If you celebrate Christmas, having a real tree is one of the best parts of the season. The gorgeous smell of pine fills the air, and your home immediately feels more festive. But real trees come with some pitfalls, too. Year after year, people struggle with making sure their tree is getting the water it needs to stay healthy and last the whole holiday season, while others prefer not to water theirs at all. A recent study by the University of Wisconsin-Stevens Point found that Christmas trees need water after they've been cut in order to retain their needles. It also discovered some essential ways to keep your tree hydrated this season.
The Fresher, the Better
The first step to having a long-lasting tree that is able to take in water is to get a really fresh one. Obviously, the best way to do this is to cut down a tree yourself. But for those of us for whom this isn't an option, when you go to pick out your already-cut tree, make sure to inspect it for freshness. Look for a healthy-looking tree, and test the needles to see if they fall off easily. If they do, it's not fresh. Fresher trees are better at retaining water and will last a long time.
Trim the Trunk
Whether you have a tree you've just cut down yourself or one you've picked up from the local grocery store, there's an easy way to make sure your tree is able to drink water. Cut an inch or more off the bottom of the trunk before you place it in the tree stand. This will open up the capillaries, allowing your tree to draw water up the trunk and into the branches and needles.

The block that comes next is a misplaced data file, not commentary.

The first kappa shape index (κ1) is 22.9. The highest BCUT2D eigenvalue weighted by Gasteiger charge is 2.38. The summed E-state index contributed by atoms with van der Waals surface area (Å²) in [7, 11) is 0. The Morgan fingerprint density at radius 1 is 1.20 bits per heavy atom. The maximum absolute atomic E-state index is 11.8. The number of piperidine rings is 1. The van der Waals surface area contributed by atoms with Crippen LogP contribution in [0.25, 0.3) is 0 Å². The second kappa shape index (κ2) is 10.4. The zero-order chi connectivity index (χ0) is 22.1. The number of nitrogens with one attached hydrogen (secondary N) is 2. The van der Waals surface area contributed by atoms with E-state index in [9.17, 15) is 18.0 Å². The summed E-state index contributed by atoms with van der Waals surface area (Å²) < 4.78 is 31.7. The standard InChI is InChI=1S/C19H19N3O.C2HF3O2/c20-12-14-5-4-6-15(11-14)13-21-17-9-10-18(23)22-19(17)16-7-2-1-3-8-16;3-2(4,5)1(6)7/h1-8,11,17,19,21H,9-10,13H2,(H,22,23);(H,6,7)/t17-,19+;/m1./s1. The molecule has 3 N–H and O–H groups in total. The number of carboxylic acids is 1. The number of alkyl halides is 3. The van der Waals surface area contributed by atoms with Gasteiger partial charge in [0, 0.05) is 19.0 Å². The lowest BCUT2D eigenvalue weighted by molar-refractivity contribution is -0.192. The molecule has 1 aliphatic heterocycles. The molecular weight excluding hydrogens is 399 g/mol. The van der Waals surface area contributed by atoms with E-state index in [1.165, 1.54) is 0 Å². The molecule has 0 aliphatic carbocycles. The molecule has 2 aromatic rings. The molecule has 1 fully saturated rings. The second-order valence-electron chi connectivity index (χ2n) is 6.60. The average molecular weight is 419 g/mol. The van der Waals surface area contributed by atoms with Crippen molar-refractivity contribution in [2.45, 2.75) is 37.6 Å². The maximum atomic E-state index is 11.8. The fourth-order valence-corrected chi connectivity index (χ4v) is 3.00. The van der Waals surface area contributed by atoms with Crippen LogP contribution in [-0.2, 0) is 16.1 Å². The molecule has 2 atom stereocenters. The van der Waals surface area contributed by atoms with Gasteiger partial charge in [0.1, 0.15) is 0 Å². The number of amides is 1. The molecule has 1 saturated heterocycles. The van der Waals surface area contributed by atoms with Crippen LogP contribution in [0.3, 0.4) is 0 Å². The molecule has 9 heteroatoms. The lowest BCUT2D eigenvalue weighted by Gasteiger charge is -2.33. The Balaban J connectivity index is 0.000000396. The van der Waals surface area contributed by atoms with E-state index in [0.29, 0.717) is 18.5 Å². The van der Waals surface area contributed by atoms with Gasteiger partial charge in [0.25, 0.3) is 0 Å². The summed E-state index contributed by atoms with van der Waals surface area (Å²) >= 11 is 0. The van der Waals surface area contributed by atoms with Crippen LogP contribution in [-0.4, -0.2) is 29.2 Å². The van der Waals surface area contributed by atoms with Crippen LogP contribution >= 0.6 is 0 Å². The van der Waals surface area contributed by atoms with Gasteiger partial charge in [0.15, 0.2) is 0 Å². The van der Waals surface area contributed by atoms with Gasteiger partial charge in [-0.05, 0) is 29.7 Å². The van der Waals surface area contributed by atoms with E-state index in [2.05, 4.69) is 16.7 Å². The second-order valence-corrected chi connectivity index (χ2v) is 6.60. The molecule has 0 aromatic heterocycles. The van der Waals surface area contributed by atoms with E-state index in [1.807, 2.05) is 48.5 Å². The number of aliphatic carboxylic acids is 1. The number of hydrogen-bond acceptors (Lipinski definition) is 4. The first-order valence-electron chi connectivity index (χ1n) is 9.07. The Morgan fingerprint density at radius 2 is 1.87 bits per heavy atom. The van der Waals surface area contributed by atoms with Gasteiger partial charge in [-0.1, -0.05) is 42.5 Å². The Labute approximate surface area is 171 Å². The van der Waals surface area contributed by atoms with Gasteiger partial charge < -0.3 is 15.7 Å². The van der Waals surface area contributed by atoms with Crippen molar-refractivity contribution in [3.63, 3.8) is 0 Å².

Water Well Initially
When you've picked out your fresh tree, it's important that you water it well within the first one and a half weeks of cutting it down. Your tree will be better able to absorb the water because it's at its freshest, but over time it will take in less water. Keep your tree stand full of water during this first period to ensure that it gets all the water it can.
Continue to Give It Enough Water
Even after the first week and a half that you have your Christmas tree, it's important to keep it well-watered. Luckily, your tree should be able to tell you when it needs more water. Keep checking the levels of the water in your tree stand and make sure it hits the trunk about two to three inches high. You'll have to check it less frequently the longer you have it, but you should still continue to keep an eye on the water levels.
Look For Fraser Firs
The type of tree you choose actually has a big impact on whether it will stay well-watered and last a long time. Fraser firs are the best kind of Christmas tree for water retention. They also lose fewer needles, so your Christmas tree will stay full and green for longer than other species of evergreens.
Some people swear that adding things to their tree's water helps it to take more water in. But before you start adding popular additives like sugar, aspirin, and vodka to your tree stand, you might want to reconsider. The best way to keep your tree fed is by simply giving it clean water, and you can save the sugar, aspirin, and vodka for human consumption over the holidays!
Keep Your Tree Away From Heat
The best way to get a dehydrated tree is to put it near a heat source. The heat will cause your tree to lose water and can even deplete the water levels in your tree stand before your tree has a chance to drink it. Keep your Christmas tree in a corner that's out of direct sunlight, away from heat registers, and a safe distance from your fireplace.